Provo delays decision on northeast annexation

The map shows proposed northeast Provo annexation. The plan as proposed would create an island of unincorporated property owned by the Gillespie family.

The map shows proposed northeast Provo annexation. The plan as proposed would create an island of unincorporated property owned by the Gillespie family.

A group of property owners didn’t get the answer they wanted from the Provo city council this week — the city can’t annex their property, at least not the way they proposed.

The property owners in the area — called the Smith-Northern Hills annexation, at approximately 210 acres between 5000 and 5500 North and east of Canyon Road — petitioned the city to annex. The unincorporated area is mostly farmland now, but if the land were annexed, at some point owners would likely sell to developers. There’s no development plan in place.

One problem with the annexation petition was that one piece of property was not part of the proposal, owned by the Gillespie family, and would become an island of unincorporated land if the annexation went through — something not allowed by state law. Another issue was that the owners don’t have an annexation agreement for the city, which would lay out the responsibilities of a developer on the land and protect the city from having to install or repair costly infrastructure.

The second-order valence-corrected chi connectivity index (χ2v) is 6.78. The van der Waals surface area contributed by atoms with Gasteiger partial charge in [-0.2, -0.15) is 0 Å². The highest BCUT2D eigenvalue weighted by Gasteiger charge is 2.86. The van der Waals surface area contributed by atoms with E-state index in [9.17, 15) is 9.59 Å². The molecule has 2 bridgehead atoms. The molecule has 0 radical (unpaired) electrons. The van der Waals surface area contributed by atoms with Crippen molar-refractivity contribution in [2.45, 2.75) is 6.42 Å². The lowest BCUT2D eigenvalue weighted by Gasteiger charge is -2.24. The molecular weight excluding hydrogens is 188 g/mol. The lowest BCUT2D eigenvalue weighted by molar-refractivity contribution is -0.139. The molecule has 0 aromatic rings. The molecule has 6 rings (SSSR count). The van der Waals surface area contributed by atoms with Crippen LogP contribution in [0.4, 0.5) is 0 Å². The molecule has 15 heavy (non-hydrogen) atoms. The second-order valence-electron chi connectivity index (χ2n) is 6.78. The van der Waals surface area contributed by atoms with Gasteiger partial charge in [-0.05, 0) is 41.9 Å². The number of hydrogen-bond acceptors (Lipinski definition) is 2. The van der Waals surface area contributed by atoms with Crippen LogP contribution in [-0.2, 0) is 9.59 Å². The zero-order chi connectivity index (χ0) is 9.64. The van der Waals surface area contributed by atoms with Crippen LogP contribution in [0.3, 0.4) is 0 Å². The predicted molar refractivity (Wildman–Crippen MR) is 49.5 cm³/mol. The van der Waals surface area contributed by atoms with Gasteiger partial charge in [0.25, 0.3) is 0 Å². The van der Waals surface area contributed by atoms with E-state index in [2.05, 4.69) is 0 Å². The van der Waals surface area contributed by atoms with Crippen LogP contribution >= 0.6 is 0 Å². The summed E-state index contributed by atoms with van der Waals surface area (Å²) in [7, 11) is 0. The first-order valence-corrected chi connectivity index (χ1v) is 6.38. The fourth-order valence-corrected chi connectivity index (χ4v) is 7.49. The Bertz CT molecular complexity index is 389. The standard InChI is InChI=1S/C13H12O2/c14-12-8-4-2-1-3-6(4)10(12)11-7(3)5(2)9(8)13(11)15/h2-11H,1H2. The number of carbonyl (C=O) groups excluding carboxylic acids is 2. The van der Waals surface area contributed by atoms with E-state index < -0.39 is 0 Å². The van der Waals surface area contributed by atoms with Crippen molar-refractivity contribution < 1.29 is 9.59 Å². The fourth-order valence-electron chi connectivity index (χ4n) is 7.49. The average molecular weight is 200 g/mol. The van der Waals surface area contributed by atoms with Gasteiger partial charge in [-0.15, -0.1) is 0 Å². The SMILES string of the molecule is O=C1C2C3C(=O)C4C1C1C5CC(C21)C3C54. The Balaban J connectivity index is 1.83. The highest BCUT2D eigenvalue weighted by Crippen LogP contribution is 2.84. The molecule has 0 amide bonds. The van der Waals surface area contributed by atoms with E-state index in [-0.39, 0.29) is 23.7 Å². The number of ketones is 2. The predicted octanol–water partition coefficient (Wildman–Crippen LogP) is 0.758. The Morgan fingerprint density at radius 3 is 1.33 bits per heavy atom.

“My concern is we’re obligating the city to bring services in an area where we can’t reach them,” said Councilman Gary Winterton. “It’s such a rough topography I’m not sure how we can make things financially work. And since we don’t have an annexation agreement to deal with I feel I’m not ready.”

Sandy Davidson said she’s been working on this project since 1994, and only recently got all the owners to agree to annexation. She said the owners don’t want to sign an annexation agreement with the city because that’s something that should be done with developers in the future. They’d be willing to sign a disclosure that says the developer would be responsible for infrastructure, but city council attorney Brian Jones said the annexation agreement has to be done at annexation — it can’t be done later.

“I’m sorry, they’re farmers. They’re going to continue to farm it until someone makes them an offer,” Davidson said of not wanting an annexation agreement. “When it’s an agreement it needs to be with a developer.”

Provo Public Works Director David Decker agreed that the city needs an annexation agreement because they’re talking about millions of dollars worth of infrastructure. In most developments, the developer isn’t required to build water tanks and booster pump stations.

“It is our recommendation that an annexation agreement spell that out,” he said. “We’re trying to word it such that it would only be a requirement upon the property as development occurs.”

So after about an hour of discussion, the council opted to continue the matter to give the property owners up to six months to work with the city council’s staff on a solution.


Amie Rose has more than 14 years of experience writing and editing at newspapers in Utah and New Mexico. She graduated from BYU with a degree in journalism. She lives in Utah Valley with her husband, toddler and crazy dog.

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